Horse and Mule Trails

About Drag Hunting

Drag Hunting is an exhilarating, non-competitive, cross-country, equestrian sport in which riders follow foxhounds that are trained to follow a laid trail of scent. The exciting course is ridden at a canter or a gallop and usually includes numerous jumps and some natural hazards such as river crossings.

Hunting is open to any competent rider and any breed of horse or pony is suitable for hunting, providing that the horse is physically sound and adequately fit.

The Cape Hunt season opens in May, when the weather is cooler and the rain has usually started, which helps the scent to lie well and softens the ground. The season finishes in September when it begins to get hotter and drier. We meet on most Sundays (weather permitting) throughout the season at magnificent venues, where we have the opportunity and freedom of following the hounds over uninterrupted, mostly open countryside.


The first Meet of the season is known as the Bye Day and is primarily a practice hunt for young hounds. The correct dress for the Bye Day is ‘Rat-catcher’ – see dress code for details.

The hunt course is set over approximately 12 – 14kms, which is divided into six ‘lines’ (legs) of about 2½ kms each with checks (a rest stop) in between – including the Champagne Stop at the halfway mark. At each check (rest stop) the hounds, horses and riders have a well earned ‘breather’.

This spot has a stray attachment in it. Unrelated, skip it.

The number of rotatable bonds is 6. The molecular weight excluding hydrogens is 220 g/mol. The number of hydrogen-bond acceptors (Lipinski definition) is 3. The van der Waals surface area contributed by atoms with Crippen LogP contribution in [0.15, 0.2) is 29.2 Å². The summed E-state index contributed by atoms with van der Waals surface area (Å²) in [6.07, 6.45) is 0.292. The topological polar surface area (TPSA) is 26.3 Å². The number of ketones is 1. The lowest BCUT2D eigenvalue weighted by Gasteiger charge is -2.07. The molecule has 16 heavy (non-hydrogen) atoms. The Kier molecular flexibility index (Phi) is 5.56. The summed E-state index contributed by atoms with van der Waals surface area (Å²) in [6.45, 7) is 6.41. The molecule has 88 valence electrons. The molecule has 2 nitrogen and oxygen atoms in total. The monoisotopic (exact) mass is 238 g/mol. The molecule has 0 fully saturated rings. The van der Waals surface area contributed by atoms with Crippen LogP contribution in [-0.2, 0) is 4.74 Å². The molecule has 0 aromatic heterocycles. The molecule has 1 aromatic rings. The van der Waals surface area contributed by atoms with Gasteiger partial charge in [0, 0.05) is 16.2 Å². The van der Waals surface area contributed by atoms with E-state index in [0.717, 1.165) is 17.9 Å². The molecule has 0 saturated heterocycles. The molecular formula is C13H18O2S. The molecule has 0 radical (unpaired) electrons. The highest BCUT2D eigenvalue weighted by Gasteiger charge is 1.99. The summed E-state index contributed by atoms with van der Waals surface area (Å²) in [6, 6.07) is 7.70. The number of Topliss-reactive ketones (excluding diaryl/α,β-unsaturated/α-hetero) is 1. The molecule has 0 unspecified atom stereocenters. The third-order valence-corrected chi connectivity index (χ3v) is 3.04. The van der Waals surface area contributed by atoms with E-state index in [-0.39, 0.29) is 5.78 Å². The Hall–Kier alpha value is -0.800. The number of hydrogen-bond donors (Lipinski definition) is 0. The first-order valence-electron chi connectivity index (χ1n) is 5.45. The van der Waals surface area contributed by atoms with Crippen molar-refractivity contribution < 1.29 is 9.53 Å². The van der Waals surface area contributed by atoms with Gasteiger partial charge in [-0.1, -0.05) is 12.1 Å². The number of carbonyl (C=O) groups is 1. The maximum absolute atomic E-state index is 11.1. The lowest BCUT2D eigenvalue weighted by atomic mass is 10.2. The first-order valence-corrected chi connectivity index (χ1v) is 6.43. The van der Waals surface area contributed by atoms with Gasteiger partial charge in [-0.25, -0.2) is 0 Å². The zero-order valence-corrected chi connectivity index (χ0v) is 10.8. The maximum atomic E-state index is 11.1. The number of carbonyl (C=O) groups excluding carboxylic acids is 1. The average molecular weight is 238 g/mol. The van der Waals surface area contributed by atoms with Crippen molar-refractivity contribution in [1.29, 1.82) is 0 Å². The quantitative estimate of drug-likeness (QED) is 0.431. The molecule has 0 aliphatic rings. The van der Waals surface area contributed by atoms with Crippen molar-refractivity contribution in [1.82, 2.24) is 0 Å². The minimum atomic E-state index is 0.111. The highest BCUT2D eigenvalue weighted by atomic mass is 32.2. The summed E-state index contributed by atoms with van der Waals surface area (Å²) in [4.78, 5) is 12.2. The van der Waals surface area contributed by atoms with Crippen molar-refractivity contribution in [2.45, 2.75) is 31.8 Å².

• Each hunt is started at 9:45 with the traditional ‘Stirrup Cup’ (Sherry, Whisky or Port) which is served to the riders
  • At 10:00 AM the Huntsman instructs the Drag Party to move off
  • After 3-5 minutes the Huntsman will ‘lay’ the hounds on the scent and the Hunt is on its way…
  • In the Field the Hounds are controlled by the Huntsman, with the assistance of the ‘Whippers-in’.
  • They are followed by the Field Master, who is in charge of and controls the Hunt ‘Field’ (i.e. the riders participating in the Hunt)

There are usually two hunting fields:

  • the first is the fastest and follows behind the Huntsman & Field Master at a brisk pace – NEVER pass the Huntsman or Field Master when out hunting!
  • the second is a slower field for those who wish to ride at a quieter, steadier pace.

Read more about the Club’s History here:


The Cape Hunt follows a long tradition of riding to hounds in the Cape, going back over a 195 years. The Cape Hunt holds the distinction of being the oldest of the ‘new world’ hunts dating back to 1822. The first Cape Hunt foxhounds originated from the English Beaufort Hunt and were imported into South Africa by the then Cape Governor, Lord Charles Somerset. They were originally kept in kennels at Lord Charles Somerset’s Hunting Lodge. This Lodge is now the Somerset House Primary School